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Thursday, January 19, 2012

Retro Review: Horror Express

Last night I watched my super 8 print of Eugenio Martin's Horror Express, a Spanish-British co-production from 1972 that's so insanely outrageous it always makes for a fun view.

When I was a kid, Niles Film Products offered a full-length print of it for $295. I wanted it so bad, but it could just as well have been $20,000—I couldn't afford it. After years of awful public domain VHS and DVD copies, I finally won a print on eBay about three years ago. I think I paid $75...not too bad. And it looks a lot better than those crappy tapes.

When your movie co-stars the wonderful Peter Cushing and Christopher Lee, you've got a major headstart in my book. Throw in a brain-sucking, red-eyed prehistoric alien, stick 'em all on a train barreling through the frozen tundra, add a great Euro score and you're doing even better.

Lee plays Professor Saxton, an anthropologist who unearths the fossilized remains of a primitive apeman he thinks could be the missing link in a Manchurian cave and boxes them up for a train trip to Moscow. At the station, he runs into his old adversary, Dr. Wells (Cushing), and they become reluctant travel companions. A thief attempts to break into the crate containing the fossil, and his lifeless body is found by a worker, eyes completely white.

Next thing you know, a crazy, Rasputin-y monk is praying over the body and blathering about something unholy in the crate. He attempts to draw a cross on it with a piece of chalk, but no image appears, proving its evilness. Saxton shrugs it off as a parlor trick and the crate is loaded into the train. When Wells asks Saxton what's inside the crate, he merely replies, "Fossils."

His curiosity piqued, Wells pays a baggage handler to sneak into the luggage compartment and take a look inside. He pries off a board and realizes he'll need a light to see inside. While he's gone, a moldy arm emerges from the crate and starts to pick the lock.

The workman returns just in time to try to prevent the creature's escape, but when he looks into its eyes, they glow red, and his own start to bleed and become all boiled-eggy.

His body is soon discovered, but the missing link is missing, and Saxton fesses up about his cargo. The railroad's detective, Inspector Mirov (Alberto De Mendoza), orders his men to search for the creature but warns them to keep quiet so as not to alarm the other passengers.

Of course, one of Mirov's officers is killed in short order, so he asks Wells to perform an autopsy. An examination of the brain reveals it to be "as smooth as a baby's behind," as Wells' assistant, Miss Jones (Alice Reinheart) says. His memory's been drained away by the creature. Soon there are more white-eyed victims, and even when the monster is killed, it can't be stopped—it simply jumps into another convenient body—just like The Thing!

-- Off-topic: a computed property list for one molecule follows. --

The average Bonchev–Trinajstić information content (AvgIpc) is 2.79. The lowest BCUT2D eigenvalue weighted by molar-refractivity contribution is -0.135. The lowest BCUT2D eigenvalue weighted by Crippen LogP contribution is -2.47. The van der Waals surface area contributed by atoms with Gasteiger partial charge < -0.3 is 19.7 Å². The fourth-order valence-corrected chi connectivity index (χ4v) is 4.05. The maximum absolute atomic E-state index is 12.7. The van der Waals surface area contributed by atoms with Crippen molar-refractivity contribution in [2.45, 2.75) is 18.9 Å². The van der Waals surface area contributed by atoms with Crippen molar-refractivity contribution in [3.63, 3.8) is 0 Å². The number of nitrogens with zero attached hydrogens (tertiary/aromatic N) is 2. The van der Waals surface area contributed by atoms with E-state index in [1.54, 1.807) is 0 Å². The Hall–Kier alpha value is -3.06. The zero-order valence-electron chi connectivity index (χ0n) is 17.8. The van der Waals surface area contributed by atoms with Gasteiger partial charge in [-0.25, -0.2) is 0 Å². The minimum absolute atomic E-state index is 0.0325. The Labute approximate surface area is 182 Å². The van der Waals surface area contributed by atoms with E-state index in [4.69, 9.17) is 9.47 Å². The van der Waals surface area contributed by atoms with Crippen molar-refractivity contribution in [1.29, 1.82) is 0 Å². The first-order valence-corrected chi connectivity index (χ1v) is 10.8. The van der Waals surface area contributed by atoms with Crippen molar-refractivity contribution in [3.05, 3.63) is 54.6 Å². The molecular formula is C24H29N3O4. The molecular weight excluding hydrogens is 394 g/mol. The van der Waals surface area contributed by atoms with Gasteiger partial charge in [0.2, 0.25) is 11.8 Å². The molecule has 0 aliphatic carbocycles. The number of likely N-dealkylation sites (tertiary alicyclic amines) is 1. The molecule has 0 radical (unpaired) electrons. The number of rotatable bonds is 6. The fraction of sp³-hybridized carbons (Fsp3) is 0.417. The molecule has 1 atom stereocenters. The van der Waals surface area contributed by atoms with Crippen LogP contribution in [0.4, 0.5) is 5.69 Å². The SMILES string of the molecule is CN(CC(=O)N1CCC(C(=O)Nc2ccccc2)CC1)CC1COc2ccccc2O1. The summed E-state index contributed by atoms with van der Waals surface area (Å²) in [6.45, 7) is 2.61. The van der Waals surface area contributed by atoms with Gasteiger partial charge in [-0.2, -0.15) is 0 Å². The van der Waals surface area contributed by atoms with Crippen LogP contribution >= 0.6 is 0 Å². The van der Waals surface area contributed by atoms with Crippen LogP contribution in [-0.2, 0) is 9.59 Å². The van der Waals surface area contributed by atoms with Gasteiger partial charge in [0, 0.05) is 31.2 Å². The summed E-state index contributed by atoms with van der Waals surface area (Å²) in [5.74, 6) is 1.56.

Oh, yes. Kojak himself, Telly Savalas, shows up as the leader of a regiment of cossacks, only to be snuffed shortly thereafter. The creature makes its way into the body of the monk, who helpfully explains that he's an alien being who was left behind when his group went back to their home planet eons ago. He's also able to bring his victims back to life, effectively creating a zombie army.

Now, even before the monk becomes possessed by the creature, he worships it and volunteers to become its slave. What's the deal with religious fanaticism and insanity? Oh...I guess I answered my own question. And when the creature is body-hopping, Mirov confronts the two scientists, demanding to know which one of them is the monster, to which Wells deadpans, "Monster? We're British, you know."

It's well-known that Lee and Cushing were great pals, despite playing adversaries for decades onscreen. Their favorite thing to do when they worked together was dialogue from Warner Brothers cartoons. Can you picture the elegant Christopher Lee doing a Sylvester the Cat impersonation? You can tell the two of them had a great time making Horror Express. Cushing had recently lost his beloved wife to emphysema, and although he was reluctant to take the job at first, I'm sure he was happy to be working with his old friend again.

Since Horror Express fell into public domain fairly early, some write it off as being subpar junk. Nothing could be further from the truth. Martin handles the wacky material with flair, the special effects are quite good for the day, and it's anything but a cheapie. The settings are quite ample—maybe too much so in certain circumstances. For example, a couple on the train enjoys a sleeping car that comes with a huge parlor, complete with a piano for the wife to play! But it's all part of the fun. With tongue buried firmly in cheek, this film is an entertaining 90-minute thrill ride.

Now available on Blu-Ray from Severin Films, it features a new interview with Martin, something I'd certainly like to see. The pictures on this post are captures from the new disc and it looks impressive. But if you can't wait, you can watch it online right now.

Speaking of Cushing and Lee, I also have a new super 8mm print of the 1958 Dracula (Horror of Dracula in America), from the recently departed but forever lamented Derann Film Services, which closed its doors in September 2011. Not only is the quality and color of this print stunning, it's always a surprise to see what bright blue eyes Cushing had.

Just for old time's sake, now let's watch the killing of the baggage handler—in super 8!

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